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Commander's Call To Entrepreneurship Propels Navy Veteran's Passion for Digital Transformation

Geoff Weber, Navy Veteran & Founder of Heirloom Cloud

Tell us about you and your military background:

I’m Geoff Weber from Lenox, Masssachsetts. I left the business world on September 12, 2001 to serve in the US intelligence community, receiving a commission in the US Navy in 2002. I attained the rank of Commander in my twenty years before retirement on April 1, 2022. I served on ships, SEAL teams, and overseas stations. My most arduous tour was serving as a diplomat in Moscow, Russia, advising leadership in Washington, DC of future attacks on Ukraine.

Geoff Weber (right) at intelligence training with co-founder John Rahaghi (left) in 2002.

Tell us about your business:

My business is Heirloom Cloud Corporation. I originally founded the company in 2020 while still on active duty in Washington, DC, but the company is now headquartered in Charleston, SC. Heirloom transfers photos, videos, and any media to a secure cloud login. Our mission is to steward all the world’s stories on a private social network. Consumer is our largest market, but Heirloom also serves industry and government agencies with their digital transformation requirements. I had the epiphany for Heirloom while using artificial intelligence (AI) to consolidate, curate, and connect big data for the Director of National Intelligence.

Describe how you got the business started: 

It’s taken four years of research, development, testing, and evaluation (RDT&E) to launch a live Minimally Viable Product (MVP). Costs to date are over $500k, with $300k coming from angel investors and a $400k grant from Amazon Web Services (AWS). We tested a government built AI algorithm for its first commercial application, which will delight customers within the confines of their private network. We all continue to need mentorship to scale Heirloom. Heirloom received its first organic customer within minutes of launching a brief test ad on Facebook.

Tell us why you wanted to become an entrepreneur:

My dad left an executive position in the steel industry in 1981 and became a work-from-home entrepreneur before it was cool. I’ve therefore always been attracted to connecting supply and demand or solving big problems. I enjoyed my 20 years in the federal government but learned that large organizations are very slow to innovate. The thought of accepting a GS/SES or large corporation job after retirement was life deflating. I have many friends, family, and fellow veterans who are now entrepreneurs.

Describe how your military background prepared you for entrepreneurship:

Wow, did I ever need the military to disprove my false assumptions of the world! I also earned many certifications from the government, but naval intelligence taught me the importance of building ships… friendships, relationships, and partnerships. My training was incredibly varied and ranged from jumping out of aircraft to how to dress for success on Capitol Hill. I believe Human Intelligence (HUMINT) training, and working for some of the best special operations leaders best prepared me to be an entrepreneur.

Tell us about some of your obstacles and challenges, and how you overcame them:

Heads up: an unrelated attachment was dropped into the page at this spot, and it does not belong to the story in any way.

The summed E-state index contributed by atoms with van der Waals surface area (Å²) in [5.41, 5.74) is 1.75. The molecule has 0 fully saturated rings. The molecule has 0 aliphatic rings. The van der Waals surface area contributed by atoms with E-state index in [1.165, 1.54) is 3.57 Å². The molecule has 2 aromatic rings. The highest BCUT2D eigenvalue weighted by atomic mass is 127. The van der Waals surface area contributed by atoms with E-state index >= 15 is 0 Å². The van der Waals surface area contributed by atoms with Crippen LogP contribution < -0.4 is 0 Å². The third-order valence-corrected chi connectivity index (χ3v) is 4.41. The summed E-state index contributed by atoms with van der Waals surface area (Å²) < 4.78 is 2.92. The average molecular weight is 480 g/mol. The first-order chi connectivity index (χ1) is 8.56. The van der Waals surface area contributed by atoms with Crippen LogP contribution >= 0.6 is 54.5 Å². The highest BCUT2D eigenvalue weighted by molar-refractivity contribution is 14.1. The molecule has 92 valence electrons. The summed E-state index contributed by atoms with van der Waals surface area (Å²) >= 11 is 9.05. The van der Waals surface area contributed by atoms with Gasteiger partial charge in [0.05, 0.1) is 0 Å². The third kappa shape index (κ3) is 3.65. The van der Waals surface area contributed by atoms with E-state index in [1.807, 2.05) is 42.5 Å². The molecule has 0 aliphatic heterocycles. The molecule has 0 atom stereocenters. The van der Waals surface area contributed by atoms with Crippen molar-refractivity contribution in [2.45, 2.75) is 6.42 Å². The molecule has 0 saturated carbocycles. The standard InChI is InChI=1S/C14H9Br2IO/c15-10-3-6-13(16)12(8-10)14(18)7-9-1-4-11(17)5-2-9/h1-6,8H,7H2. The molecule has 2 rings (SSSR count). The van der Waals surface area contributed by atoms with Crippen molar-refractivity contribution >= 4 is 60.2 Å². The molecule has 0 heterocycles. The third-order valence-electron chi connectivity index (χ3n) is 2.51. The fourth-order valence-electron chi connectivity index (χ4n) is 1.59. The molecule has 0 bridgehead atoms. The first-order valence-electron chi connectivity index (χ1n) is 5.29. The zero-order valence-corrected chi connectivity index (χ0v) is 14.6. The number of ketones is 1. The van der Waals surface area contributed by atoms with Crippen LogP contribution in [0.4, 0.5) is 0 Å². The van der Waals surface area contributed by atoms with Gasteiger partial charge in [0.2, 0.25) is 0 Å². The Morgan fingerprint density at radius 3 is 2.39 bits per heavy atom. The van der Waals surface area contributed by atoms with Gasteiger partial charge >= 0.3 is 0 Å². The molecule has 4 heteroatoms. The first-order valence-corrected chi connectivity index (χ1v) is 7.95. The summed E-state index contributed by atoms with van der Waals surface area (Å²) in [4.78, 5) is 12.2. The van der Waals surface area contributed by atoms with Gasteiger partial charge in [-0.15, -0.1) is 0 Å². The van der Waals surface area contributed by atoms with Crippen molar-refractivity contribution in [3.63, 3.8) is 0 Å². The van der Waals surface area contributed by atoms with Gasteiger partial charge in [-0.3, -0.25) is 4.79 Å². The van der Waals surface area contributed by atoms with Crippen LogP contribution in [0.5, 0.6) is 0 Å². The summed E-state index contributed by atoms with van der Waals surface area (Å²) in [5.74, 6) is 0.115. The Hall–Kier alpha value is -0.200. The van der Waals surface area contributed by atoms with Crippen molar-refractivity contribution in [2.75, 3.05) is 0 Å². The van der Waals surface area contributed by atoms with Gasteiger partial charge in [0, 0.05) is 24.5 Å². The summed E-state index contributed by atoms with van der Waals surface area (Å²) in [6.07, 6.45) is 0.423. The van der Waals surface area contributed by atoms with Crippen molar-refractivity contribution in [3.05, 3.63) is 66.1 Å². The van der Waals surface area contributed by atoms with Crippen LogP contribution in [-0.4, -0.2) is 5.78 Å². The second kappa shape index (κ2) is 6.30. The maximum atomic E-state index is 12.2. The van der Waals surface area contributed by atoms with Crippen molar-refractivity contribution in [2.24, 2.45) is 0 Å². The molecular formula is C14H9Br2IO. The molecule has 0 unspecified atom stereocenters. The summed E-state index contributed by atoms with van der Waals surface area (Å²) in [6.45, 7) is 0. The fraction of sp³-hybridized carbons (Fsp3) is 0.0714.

It’s not just entrepreneurs who have limited money, time, and knowledge. Indeed Heirloom lacks certain resources, but so do many others around the world who do not let that hold them back. I continue to struggle with a limited mindset, but can always recall another’s hero story to inspire me. We’ve actually been quite blessed with an exceptional product-market fit and an excellent business strategy, so I find it my duty to protect that which we’ve been given. I have faith that all else will line up, but need to be patient. I know from the intelligence field that predicting the future on a timetable is extremely difficult. I’m thankful that friends and family wish to support me but understand that many don’t know how. As an entrepreneur with TBI/PTSD, I find most civilians lack the scrappiness and warfare mentality that an early-stage startup like Heirloom requires. We’ve therefore recruited some great leaders through the DoD SkillBridge program.

Describe how you’re doing today and what the future looks like:

Heirloom has recently soft-launched but already has over 300 paying subscribers. Our team consists of two founders, two partners, several interns, and a few full-time employees. We’re currently raising a $2M seed of investment to hard launch our service by the end of 2023. The goal is to reach 100k subscribers through in-platform sharing of photos, videos, and metamemories, which are AI-connected stories about old memories. Ultimately, Heirloom will license global affiliates like insurance companies, wedding videographers, and funeral homes to bring more subscribers to the platform, for life.

Share some advice with your fellow veteran entrepreneurs:

I regret not preparing sooner to retire from the military. My head was down, mission focused, almost to my final days. However, not only was I able to participate in the SkillBridge program in my final months of active duty, but OSD reported (after several months of denial) that I was the first service member to successfully SkillBridge himself to his own company. Obviously, network, write out a business plan, and join an accelerator program. Many great business books, but I highly recommend “The Greatest Salesman in the World”, by Og Mandino. He also said, “You’re the same person you were ten years ago except for the books you read and the people you meet.”

Where can we go to learn more: